I wasn’t really planning on going to NYAF, but as the guest list grew to become quite dangerous, along with the announcement of a CENCOROLL screening, I decided that it may actually not be too difficult to make my way over there without spending too much. I lucked out–I managed to get my train ticket covered, stayed with omo, and got in as press. And man, let me tell you, I’m so glad I went to this con for free. There’s no way I’d ever pay for this.
To put it bluntly–the con was run as if it was run by a bunch of children. This is professionally run, right? How is it that a fan run con like Otakon–with all of its issues–can be run better than something put up by alleged pros? Actually, how is it that a event the size of Comic Market, which had 560,000 attendees this year, can be run in a better fashion than what was going on at NYAF? Seriously, man.
Let me outline for you what was going on at this anime con. It was easy as hell to just butt into line as the Dealers Room was opening up, my friends’ VIP badges didn’t really help them do anything (except give us freeloading press some free baggage check) and, well, they fucked up the Cencoroll screening big time. Also, that Tomino translator? I could have done better. Really. And let me tell you, my Japanese is bad. You should read it on my mixi sometime!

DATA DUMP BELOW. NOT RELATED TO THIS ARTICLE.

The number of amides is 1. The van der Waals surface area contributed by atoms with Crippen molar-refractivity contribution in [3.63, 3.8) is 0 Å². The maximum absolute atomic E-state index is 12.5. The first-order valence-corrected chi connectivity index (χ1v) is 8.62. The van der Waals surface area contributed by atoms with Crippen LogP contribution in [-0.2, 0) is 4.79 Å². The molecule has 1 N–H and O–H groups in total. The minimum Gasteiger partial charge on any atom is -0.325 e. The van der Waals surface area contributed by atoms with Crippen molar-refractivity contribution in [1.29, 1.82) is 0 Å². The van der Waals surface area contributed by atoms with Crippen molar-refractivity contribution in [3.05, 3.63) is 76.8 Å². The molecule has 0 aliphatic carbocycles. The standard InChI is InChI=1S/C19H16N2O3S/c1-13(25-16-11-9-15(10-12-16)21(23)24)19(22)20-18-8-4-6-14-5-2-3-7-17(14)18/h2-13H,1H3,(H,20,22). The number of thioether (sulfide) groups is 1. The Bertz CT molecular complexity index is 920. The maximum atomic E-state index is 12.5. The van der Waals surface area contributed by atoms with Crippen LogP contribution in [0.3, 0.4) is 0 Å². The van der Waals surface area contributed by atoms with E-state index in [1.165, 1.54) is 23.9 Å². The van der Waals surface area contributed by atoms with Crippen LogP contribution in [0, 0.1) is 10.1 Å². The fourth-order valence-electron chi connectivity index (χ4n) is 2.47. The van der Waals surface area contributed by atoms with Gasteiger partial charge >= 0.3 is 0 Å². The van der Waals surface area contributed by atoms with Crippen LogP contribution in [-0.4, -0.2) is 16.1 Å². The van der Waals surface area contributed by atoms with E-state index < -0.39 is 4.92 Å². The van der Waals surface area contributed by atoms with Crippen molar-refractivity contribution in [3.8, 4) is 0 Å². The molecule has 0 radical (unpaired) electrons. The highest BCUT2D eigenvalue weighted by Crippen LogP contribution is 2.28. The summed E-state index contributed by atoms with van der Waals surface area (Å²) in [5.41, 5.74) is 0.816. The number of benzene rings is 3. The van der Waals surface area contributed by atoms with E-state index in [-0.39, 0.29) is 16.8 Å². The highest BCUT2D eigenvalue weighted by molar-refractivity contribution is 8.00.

But, you know? I had no expectations. And I wasn’t disappointed, really. Actually, I came out rather satisfied with the con despite all of its issues. I got listen to Tomino rant on about modern day film (yet, sadly missed his Q&A due to my own forgetfulness, 若さ故の過ち and stuff like that), got Tomino to sign my vintage Gundam movie program, got a picture with Tomino and… well, a bunch of other not Tomino stuff happened as well.
I really got to know Makino Yui during this con. Going in I didn’t know much about her aside from the fact that she was Nakahara Misaki in NHK ni Youkoso!, but coming out, I’m almost a fan. Her concert was real nice, despite obvious audio issues, and she’s a really cute girl herself. I regret not getting anything signed by her (though we did exchange words when I was getting something signed for a friend) and I’ll probably see about obtaining one of her CDs.
I also regret not doing much with the AKB48 side of the con. They did however pass me by more than a few times in the Dealers Room, and one time one of them waved and said hi to me. Because I was staring at her like a creep. Anyway, their real big concert would have been impossible for me to go anyway, but I do regret missing the mini-show that they put on. I guess if I find time I’ll pick up an album of theirs, too. Man, I sure love underage idols!